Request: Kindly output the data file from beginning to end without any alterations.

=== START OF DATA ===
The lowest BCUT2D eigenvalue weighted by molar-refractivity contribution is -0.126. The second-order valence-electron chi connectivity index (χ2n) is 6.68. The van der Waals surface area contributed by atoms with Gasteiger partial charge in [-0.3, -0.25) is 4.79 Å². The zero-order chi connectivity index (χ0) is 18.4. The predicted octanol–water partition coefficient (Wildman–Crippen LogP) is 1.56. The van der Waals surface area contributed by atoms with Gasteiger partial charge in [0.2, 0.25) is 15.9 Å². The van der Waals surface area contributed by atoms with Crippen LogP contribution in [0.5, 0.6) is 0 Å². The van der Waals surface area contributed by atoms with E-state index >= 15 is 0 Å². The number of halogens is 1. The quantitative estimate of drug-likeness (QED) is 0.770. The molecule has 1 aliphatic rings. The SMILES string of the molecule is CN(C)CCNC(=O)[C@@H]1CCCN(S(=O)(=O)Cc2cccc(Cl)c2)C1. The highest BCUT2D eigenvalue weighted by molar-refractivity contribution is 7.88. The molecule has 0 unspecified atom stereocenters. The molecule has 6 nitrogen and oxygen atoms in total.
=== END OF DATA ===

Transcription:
The lowest BCUT2D eigenvalue weighted by molar-refractivity contribution is -0.126. The second-order valence-electron chi connectivity index (χ2n) is 6.68. The van der Waals surface area contributed by atoms with Gasteiger partial charge in [-0.3, -0.25) is 4.79 Å². The zero-order chi connectivity index (χ0) is 18.4. The predicted octanol–water partition coefficient (Wildman–Crippen LogP) is 1.56. The van der Waals surface area contributed by atoms with Gasteiger partial charge in [0.2, 0.25) is 15.9 Å². The van der Waals surface area contributed by atoms with Crippen LogP contribution in [0.5, 0.6) is 0 Å². The van der Waals surface area contributed by atoms with E-state index >= 15 is 0 Å². The number of halogens is 1. The quantitative estimate of drug-likeness (QED) is 0.770. The molecule has 1 aliphatic rings. The SMILES string of the molecule is CN(C)CCNC(=O)[C@@H]1CCCN(S(=O)(=O)Cc2cccc(Cl)c2)C1. The highest BCUT2D eigenvalue weighted by molar-refractivity contribution is 7.88. The molecule has 0 unspecified atom stereocenters. The molecule has 6 nitrogen and oxygen atoms in total.